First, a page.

Understanding needed as behavioral health issues increase


Our state has a behavioral health crisis and it’s not going away. It is estimated that more than 53% of Massachusetts residents experience behavioral health issues. This includes children, teens, adults, seniors and veterans. They represent all levels of income and education, profession and occupation.

No one is immune to this medical problem, often caused by trauma, chemical imbalance, heredity, or the daily challenges we face. People with behavioral health issues have a real medical condition that deserves our respect, understanding, and support rather than mocking, belittling, or castigating them for their behavior.

I remember talking to a Marine veteran in his late twenties who, after eight years in the Corps, came home with many medals for his heroism, including the Purple Heart. He continued to experience and manifest fits of rage and anger, sometimes when he least expected it. He was a really nice guy, a brave warrior who cared about those around him. Unfortunately, his behavior annoyed many of his friends, even though the VA Medical System prescribed various drugs to stop his aggression. It was unfortunate that his friends didn’t really understand or respect the medical challenge he faced or the fact that he often had no control over his anger. He now has his problems under control, but not before damage is done to his personal and family relationships.

Currently, mental health clinicians are overwhelmed to help their current patients; new patients requesting appointments have to wait weeks or even months for help. Hospital emergency departments have seen an alarming increase in the number of people of all ages seeking urgent help. There are times when children are held in an emergency room for days while waiting for a proper mental health bed. To address the severity of this health crisis, Tufts Medicine plans to build a 144-bed behavioral hospital in Malden and a growing number of police departments are providing additional training for their officers on how to treat people in acute emotional distress. , as well as mental disorders. health clinicians partner with officers at the scene.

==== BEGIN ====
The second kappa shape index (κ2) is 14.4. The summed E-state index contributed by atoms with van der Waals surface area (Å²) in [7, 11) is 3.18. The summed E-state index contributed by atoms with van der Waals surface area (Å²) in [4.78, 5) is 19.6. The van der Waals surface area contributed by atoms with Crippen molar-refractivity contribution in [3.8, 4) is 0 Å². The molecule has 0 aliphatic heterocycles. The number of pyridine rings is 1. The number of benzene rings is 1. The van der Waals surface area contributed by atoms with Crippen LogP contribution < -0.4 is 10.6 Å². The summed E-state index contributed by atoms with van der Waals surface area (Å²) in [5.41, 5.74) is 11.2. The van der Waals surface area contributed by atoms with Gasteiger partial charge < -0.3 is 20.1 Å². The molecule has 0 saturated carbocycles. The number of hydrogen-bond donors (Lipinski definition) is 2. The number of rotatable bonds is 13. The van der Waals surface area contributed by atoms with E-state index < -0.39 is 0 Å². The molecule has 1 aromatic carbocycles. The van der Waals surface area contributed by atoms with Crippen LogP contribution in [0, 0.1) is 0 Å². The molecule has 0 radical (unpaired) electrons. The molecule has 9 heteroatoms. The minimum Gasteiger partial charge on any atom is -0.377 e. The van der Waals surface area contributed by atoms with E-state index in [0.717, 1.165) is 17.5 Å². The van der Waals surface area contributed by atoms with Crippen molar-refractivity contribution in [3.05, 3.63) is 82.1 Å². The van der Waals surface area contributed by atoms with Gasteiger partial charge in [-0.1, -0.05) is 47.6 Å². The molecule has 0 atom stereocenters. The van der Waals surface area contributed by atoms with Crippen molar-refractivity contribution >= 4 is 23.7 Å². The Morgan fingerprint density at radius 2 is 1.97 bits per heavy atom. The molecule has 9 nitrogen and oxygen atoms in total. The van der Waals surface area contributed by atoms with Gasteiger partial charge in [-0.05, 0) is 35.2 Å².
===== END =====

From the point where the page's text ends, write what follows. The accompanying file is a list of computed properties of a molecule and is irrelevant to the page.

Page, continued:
Behavioral health issues have been around for decades, but have recently been brought to the forefront of media attention by the pandemic, which has dramatically exacerbated emotional issues. From road rage to anger displayed in retail stores and at hospital workers, to depression, inappropriate actions and mood swings, it all confronts us head-on.

We are now seeing employers and managers bringing in trained experts to address behavioral issues that their employees are bringing back to the office after spending too much time working remotely. Schools and colleges are gearing up to help their students with mental wellness due to emotional issues related to the pandemic.

People with behavioral medical conditions face a difficult road to mental well-being. That’s why it’s important for each of us to better understand the behavioral health issues we see in others.

Billerica resident Rick Pozniak has spent 30 years in the health and risk communication field and has taught at several Massachusetts colleges.


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